Like I said, my issue wasn’t so much with the content of this post, but with the tone. It was imbalanced, whiny and seemed like bitchfest more than a balanced, thoughtful review.

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I told them the food was inedible. And last time I checked airline staff had nothing whatsoever to do with the quality of food. I have to say I find your depressive and downbeat view of life terrible dispiriting. LLG

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Look LLG, I’m not going to argue with you. If you don’t understand tone (the overall sentimental impact or “mood” your word choices leave upon the reader) or what it means to write a balanced review (such as mentioning more about the services and amenities you did find pleasant on the flight) you aren’t much of a writer. Fine.

However, as someone who lives with Bipolar disorder, I find your comment about my “depressive and downbeat view of life” rather nasty (hey, I’m not the one whining about her business class food now am I?) One should never refer to depression as an insult and your doing so really speaks volumes about your attitudes towards those with a genuine, serious medical condition. Lovely. Is that really the kind of message you want to put out on this otherwise very nice blog?

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@Sadie: Ok Sadie, you clearly have your issues but I am Sasha’s sister. I have MS and have had serious bouts of depression in the past (been in hospital etc) so I find your assumptions about her offensive. She understands more than most people about serious medical conditions. As for insulting her writing skills, I think you will find that her many clients and hundreds of thousands readers worldwide do not share your view. I think you should stop and think before you judge people so harshly. Right now I am ‘chuffed’ with you. Have you thought about the impact your word choices have on those who read them? Clearly not.

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@Sadie: Hi Sadie,
– I thought it was clearly a light hearted look at how things can veer badly from their intended path (viz the carefully selected menu presented in a binder). If she spat something out, or found a jelly rubbery and hard surely she is within her rights to say so? I, as with LLG, am at a complete loss to understand why that is adolescent and nasty in tone. (You can’t rad many restaurant reviews!) And anyway it was clearly the truth! I also don’t think that any airline would be happy to hear that airline food is meant to be awful!! And explain why it was imbalanced and whiny? @Sadie:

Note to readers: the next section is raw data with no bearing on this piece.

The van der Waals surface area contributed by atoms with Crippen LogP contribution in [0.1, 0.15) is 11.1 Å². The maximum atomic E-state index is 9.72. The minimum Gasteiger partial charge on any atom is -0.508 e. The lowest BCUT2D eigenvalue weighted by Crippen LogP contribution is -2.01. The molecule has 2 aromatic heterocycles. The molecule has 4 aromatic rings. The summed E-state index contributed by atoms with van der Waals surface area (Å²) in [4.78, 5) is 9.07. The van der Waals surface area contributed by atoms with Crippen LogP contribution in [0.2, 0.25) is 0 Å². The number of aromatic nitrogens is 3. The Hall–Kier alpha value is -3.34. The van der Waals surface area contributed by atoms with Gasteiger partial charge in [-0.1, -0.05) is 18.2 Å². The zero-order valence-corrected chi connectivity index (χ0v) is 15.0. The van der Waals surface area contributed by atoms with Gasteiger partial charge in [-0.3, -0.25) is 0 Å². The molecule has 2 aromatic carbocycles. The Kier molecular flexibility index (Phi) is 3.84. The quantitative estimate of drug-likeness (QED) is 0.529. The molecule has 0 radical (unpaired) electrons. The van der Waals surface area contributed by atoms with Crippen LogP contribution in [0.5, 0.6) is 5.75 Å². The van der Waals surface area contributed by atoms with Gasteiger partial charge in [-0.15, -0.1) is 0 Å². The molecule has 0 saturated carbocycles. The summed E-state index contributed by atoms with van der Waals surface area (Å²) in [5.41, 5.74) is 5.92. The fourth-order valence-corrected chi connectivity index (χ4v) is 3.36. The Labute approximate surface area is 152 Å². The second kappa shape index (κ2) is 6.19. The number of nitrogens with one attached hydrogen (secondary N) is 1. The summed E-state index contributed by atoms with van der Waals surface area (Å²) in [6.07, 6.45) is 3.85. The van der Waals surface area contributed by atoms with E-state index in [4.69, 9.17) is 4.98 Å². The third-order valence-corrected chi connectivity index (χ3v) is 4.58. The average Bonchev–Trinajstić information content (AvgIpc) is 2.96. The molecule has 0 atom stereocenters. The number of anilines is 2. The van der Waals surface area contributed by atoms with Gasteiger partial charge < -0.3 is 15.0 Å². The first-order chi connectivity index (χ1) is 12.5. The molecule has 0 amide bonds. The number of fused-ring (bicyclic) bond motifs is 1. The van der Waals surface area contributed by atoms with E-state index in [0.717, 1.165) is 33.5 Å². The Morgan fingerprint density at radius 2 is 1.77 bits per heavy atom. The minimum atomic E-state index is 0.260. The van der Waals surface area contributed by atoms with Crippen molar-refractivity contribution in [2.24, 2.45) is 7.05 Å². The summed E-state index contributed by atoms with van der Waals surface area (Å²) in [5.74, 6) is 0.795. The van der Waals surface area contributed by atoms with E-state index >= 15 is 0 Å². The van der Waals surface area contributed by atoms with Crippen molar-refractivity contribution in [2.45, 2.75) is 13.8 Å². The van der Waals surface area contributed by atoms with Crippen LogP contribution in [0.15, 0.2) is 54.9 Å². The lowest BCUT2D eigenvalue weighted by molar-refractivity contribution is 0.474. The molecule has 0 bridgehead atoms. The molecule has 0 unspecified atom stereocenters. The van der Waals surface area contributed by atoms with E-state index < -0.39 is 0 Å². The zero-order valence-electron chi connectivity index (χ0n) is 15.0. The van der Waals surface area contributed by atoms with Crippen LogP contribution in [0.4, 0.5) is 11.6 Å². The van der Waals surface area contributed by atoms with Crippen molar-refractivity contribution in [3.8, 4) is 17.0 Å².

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Ouch, that is a disgrace. Airline food doesn’t have to be so bad. In fact, I had the tastiest Indian vegetarian meal on a flight from Amsterdam to San Francisco recently (cattle class). KLM food is generally acceptable, but this was just very tasty. Which should be the standard.

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@Saskia: I’ve had some really good Indian food on planes too in Economy: maybe it’s because sauced dishes like curry travel better? And of course they are always beautifully and strongly flavoured which must help in the palate dulling confines of a plane…LLGxx

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Haha…..your post makes me smile. Yes as a ‘foreigner’ I did often wonder how on earth that type of food i.e. pink ‘boiled’ bacon, flaccid chips etc etc could still be served these days! And it’s not just these lounges, take a look at some hotels here serving that type of food too. Very often I am really disgusted with it. It’s just insulting, and what a waste of the ingredients!

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@Tammy: Yes! I think it’s the waste that really gets to me too. And the fact that someone, somewhere actually thinks that this ‘food’ might be nice…LLGxx

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Perhaps Sadie’s mixture of jet lag & flu is wearing off now & she can see your side of it . Personally it’s rather satisfying to think the posh folk in business class are being fed gruesome food too , but then I’m not a very nice person . Most of my veggie options in flight have been not too bad but once all they offered was a heap of little chunks of plastic wrapped cheese & matching little packs of crackers . Yes , usually the curries were good . Horrendous coffee though – always stewed